In this article, I want to highlight 3 very important trends that are going on in the technology space and how they will alter the technology landscape.
Google Inc (NASDAQ:GOOG) has been rolling out a fiber optic network. The company advertises that its internet speeds are 100 times faster than the average broadband internet speeds, and that its Gigabit internet will allow users to browse the internet at blazing speeds. In Google Inc (NASDAQ:GOOG)’s most recent quarterly earnings announcement the company’s CEO, Larry Page, was open to expanding its Google Fiber network, and while the business is low-margin it will at least contribute to Google Inc (NASDAQ:GOOG)’s net income and revenue incrementally.
Google Inc (NASDAQ:GOOG) has $50 billion in cash and short-term investments, and the company has a lot of short-term assets and investments on its balance sheet. The company can easily speed up the deployment of its fiber optic network, and it is likely that Google Inc (NASDAQ:GOOG) will invest aggressively into its broadband business.
Sony Corporation (ADR) (NYSE:SNE) has been really aggressive lately. Sony announced that its PlayStation 4 console will have a lot of cloud-based features. Now, to explain each of the new cloud features would be well beyond the scope of this article, as the PlayStation 4 press release was a 2 hour long presentation. Sony is hoping to revitalize the PlayStation brand by allowing mobile devices like smart phones to directly link with the PlayStation 4 console; that way video gamers can play video games on the go using remote-accessing cloud based software technologies. Sony Corporation (ADR) (NYSE:SNE) will be deploying a heavy amount of capital into cloud-based capital expenditure.
In its latest press release Sony forecasted that the number of PlayStation 3 consoles sold will decline from 16.5 million to 10 million in 2013. The decline will be driven by a console refresh. On the other hand, Sony Corporation (ADR) (NYSE:SNE) projects that its software unit sales will increase from 266 million to 319 million in 2013. This implies that Sony Corporation (ADR) (NYSE:SNE)’s management team believes that Sony Corporation (ADR) (NYSE:SNE) game titles on its PlayStation 4 console will experience pent up demand and will be bought in large quantities going into the holiday season. At the same time, the PlayStation 3 will become a legacy device that will experience rapid declines in sales.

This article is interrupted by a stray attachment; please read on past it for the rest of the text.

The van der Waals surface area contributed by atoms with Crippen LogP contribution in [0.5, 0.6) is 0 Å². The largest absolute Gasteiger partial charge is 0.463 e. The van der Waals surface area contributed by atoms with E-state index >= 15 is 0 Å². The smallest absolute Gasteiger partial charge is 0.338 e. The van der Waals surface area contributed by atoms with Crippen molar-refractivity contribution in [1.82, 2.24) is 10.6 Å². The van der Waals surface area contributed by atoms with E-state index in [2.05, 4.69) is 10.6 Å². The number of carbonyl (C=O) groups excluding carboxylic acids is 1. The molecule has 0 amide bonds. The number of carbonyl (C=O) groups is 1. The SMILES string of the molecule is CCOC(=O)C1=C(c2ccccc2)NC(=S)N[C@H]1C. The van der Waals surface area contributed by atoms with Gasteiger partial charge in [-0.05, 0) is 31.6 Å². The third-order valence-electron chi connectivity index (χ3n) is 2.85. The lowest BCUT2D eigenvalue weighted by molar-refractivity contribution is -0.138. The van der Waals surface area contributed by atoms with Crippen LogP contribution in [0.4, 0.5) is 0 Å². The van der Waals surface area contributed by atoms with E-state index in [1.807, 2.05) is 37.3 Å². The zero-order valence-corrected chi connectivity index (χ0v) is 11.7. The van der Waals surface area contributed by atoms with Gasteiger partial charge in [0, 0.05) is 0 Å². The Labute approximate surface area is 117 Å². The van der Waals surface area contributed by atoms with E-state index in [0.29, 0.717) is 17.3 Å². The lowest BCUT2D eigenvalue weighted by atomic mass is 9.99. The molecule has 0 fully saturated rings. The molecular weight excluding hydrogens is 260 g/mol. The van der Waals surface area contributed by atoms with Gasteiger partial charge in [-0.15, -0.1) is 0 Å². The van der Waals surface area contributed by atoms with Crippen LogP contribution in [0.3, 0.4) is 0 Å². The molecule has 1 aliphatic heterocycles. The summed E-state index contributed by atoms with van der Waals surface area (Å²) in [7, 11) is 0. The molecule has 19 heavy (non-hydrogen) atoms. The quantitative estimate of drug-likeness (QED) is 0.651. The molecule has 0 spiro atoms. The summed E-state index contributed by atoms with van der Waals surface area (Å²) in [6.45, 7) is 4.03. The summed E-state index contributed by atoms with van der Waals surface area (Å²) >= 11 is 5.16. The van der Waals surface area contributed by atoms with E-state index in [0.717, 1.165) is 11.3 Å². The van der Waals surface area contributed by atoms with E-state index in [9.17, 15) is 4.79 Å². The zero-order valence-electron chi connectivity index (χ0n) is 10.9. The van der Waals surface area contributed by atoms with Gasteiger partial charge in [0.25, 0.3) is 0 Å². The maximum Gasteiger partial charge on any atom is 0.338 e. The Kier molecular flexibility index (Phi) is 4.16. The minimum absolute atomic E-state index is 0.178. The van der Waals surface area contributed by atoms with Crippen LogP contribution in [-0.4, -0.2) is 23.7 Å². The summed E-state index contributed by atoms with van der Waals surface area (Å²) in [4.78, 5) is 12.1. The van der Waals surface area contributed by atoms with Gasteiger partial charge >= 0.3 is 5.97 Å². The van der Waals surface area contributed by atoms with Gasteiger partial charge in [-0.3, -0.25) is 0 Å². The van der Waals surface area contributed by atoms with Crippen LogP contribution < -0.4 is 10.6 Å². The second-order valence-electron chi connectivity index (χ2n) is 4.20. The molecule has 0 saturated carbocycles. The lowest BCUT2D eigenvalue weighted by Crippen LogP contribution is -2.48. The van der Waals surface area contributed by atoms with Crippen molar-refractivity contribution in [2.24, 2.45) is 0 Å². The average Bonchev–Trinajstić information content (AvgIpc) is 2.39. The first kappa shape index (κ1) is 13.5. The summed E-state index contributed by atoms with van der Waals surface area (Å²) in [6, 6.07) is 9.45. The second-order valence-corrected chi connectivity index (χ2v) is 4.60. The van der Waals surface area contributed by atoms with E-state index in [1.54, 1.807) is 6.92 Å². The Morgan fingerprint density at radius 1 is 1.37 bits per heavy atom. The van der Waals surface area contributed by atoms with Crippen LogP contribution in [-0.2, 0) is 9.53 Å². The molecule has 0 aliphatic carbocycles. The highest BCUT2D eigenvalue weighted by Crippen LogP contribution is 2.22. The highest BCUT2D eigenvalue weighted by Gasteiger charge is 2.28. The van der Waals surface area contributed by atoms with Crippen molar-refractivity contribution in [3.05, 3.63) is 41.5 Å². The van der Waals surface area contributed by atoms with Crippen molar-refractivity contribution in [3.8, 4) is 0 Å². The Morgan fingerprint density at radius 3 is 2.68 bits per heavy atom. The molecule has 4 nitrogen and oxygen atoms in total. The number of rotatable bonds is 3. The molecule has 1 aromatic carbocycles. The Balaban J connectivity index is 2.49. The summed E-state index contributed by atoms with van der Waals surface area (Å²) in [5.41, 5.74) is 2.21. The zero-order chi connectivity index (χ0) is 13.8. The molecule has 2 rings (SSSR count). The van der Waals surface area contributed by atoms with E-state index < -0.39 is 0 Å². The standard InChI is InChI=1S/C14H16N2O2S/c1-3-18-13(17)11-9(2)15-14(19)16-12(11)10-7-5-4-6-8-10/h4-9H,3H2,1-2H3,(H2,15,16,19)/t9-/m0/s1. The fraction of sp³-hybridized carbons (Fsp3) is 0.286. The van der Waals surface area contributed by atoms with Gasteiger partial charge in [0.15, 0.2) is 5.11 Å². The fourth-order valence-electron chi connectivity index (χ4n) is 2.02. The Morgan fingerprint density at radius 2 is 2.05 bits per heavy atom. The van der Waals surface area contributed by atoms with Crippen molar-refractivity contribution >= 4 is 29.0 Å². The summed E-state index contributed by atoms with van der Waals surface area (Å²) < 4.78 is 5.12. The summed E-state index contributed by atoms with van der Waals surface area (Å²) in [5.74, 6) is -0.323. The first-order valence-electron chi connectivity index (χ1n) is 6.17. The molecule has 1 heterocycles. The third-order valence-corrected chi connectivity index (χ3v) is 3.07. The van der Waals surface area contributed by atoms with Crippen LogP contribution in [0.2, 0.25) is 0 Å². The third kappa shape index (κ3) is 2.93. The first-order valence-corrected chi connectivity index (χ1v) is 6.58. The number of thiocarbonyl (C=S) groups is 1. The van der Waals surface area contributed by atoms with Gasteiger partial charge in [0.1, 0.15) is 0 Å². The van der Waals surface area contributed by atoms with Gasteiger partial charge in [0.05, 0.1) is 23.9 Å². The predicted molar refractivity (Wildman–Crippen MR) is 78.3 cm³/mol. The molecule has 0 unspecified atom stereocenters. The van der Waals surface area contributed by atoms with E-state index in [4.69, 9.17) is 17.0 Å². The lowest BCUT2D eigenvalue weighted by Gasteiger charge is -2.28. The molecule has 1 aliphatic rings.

Amazon.com, Inc. (NASDAQ:AMZN) has recently moved into the cloud, providing cloud storage for websites and individual users. The cloud is projected to be a $210 billion industry, with 74% of business applications to be web-based by 2017, according to AT&T. In anticipation of the booming cloud industry and its various uses and applications in the real world, Amazon.com, Inc. (NASDAQ:AMZN) has increased its purchase of property and equipment by 114% year-over-year. The company’s investment into the cloud is driven by the demand for cloud based services. A good example of unique cloud based services is the PlayStation 4’s remote play service. Some of the short-comings to remote play is the limitation of data usage permitted on the 4G LTE broadband network (I believe AT&T has a 2GB limit of memory usage). Cellular networks will eventually raise data limits on its mobile services, which could spark a revolution in remote access technologies.
The beauty of the internet is that it standardizes software by turning it into web applications; almost any device can have the same software so long as it has internet connection.
The mobile space is very contentious, with no clear winner in sight. I anticipate the primary competitors in the space going forward will be Apple Inc. (NASDAQ:AAPL), Microsoft Corporation (NASDAQ:MSFT), and Android (HTC, Samsung, Motorola, and Sony).
After using the Windows 8 operating system, I have to say I am fairly impressed. Using a touch screen enabled device that also has standard inputs like the keyboard and mouse allows for added productivity. Believe it or not, I plan on upgrading to two Windows 8 laptops that are touch screen enabled in order to speed up my work. The problem with Windows in mobile is that according to a Geek Squad technician there is no way to transfer programs from Windows 7 onto Windows 8–you can only transfer files. This could potentially hurt the adoption rate of Windows 8. I also learned that I would have to buy a separate Microsoft Corporation (NASDAQ:MSFT) Office Suite for my new computers because the Microsoft licenses may not be transferable to the new Windows 8 device.